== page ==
And I didn’t mean to say you had anything AGAINST bookmarks, I just was inferring that you believe newspapers shouldn’t rely only on readers going directly to their sites (via bookmarks) to get page views. If you believed they could, why would you worry about links? A healthy dose of both, I suppose, would be nice.

    • Exactly. The standard number for metro news sites in the u.s. is 20 percent of users seeing the home page in a day; the rest come in via search, links, Facebook, etc. Google alone accounts for about a third of traffic to news sites.

  • Paul Evans

    Why did television networks originally create their “network” of affiliates? To distribute content and advertising over the entire United States in the days before cable and the internet.

    What are the networks now discussing? Ending their affiliate relationships. Why? Because the no longer need local affiliates to distribute content and advertising. The guy touting what Hulu has done for NBC should also be asking what Hulu will do for its network affiliates.

    Why was AP invented? Anyone who took journalism 101 knows the answer to this. But just in case, go read about it: http://www.ap.org/pages/about/history/history_first.html

    Now, after reading the early history of the AP ask yourself: Does it serve a purpose that couldn’t be handled more efficiently by the InternetWORK? Does it today do anything for it’s originating sources — content providers — that couldn’t be done at least as well without it and at lower cost? Does it help newspapers generate revenue or does it take revenue from them for a purpose that has become largely irrelevant if not down-right parasitic? If the AP reinvents itself as the portal of portals for online newspaper news, will that serve the originating content providers any more than AP “serves” them today? In short, would this portal serve AP or it’s members (last time I checked, AP doesn’t pay members for what they provide, the members pay AP for access to something they can now get more efficiently without it)?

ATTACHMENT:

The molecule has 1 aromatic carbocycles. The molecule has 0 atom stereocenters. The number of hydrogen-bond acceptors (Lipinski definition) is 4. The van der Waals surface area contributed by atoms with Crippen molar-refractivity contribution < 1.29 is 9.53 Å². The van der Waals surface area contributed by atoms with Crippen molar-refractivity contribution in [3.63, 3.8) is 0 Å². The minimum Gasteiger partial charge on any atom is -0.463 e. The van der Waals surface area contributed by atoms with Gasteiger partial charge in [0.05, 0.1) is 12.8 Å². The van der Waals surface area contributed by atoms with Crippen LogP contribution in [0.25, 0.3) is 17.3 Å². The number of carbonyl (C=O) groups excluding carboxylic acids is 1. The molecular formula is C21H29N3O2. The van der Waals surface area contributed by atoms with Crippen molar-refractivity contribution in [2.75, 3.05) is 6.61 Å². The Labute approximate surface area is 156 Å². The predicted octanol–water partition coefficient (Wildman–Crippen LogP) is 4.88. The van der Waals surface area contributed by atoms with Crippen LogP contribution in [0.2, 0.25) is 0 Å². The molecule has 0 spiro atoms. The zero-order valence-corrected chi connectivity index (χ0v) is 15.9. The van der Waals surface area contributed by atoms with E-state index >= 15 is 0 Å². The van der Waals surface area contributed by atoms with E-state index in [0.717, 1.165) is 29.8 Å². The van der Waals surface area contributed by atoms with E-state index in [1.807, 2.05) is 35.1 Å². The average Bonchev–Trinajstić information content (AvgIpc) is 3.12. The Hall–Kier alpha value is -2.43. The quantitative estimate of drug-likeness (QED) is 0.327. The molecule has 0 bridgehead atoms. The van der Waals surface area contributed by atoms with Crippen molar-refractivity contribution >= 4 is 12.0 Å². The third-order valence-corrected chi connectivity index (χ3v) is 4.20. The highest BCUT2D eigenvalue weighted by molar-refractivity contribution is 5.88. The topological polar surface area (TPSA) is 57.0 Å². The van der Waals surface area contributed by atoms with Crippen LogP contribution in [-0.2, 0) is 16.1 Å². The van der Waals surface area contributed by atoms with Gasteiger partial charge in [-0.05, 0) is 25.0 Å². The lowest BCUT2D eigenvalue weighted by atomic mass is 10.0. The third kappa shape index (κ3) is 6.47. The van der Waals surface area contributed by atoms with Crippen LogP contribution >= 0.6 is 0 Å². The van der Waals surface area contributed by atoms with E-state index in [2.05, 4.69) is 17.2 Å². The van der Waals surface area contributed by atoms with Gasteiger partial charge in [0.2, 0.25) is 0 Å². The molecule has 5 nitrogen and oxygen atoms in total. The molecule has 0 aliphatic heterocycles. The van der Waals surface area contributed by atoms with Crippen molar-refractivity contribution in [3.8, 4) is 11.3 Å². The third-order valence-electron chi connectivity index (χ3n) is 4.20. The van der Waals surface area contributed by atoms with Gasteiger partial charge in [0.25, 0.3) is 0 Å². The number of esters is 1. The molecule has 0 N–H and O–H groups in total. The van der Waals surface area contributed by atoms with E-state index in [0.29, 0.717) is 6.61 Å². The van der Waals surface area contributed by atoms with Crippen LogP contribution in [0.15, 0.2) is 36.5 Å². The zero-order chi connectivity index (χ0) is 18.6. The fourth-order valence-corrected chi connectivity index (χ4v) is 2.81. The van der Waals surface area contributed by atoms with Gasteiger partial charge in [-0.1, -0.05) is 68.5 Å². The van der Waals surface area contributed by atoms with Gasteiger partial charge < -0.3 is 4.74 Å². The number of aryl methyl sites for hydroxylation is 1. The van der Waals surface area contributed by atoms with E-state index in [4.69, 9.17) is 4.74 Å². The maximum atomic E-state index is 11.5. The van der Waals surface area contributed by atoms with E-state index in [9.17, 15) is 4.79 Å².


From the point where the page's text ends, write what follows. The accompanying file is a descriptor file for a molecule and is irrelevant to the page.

Original reporting? Please. The AP bureau covering the state of New Jersey has become virtually non-existent. There are 18 people, only one of which covers the statehouse. http://www.ap.org/nj/contact.html A total of Eight reporters and two photographers covering everything from sports to gambling to health & business in a state nestled between New York City and Philadelphia that hosts HQs for many of the world’s biggest pharma companies as well as the nation’s second-largest casino conglomeration.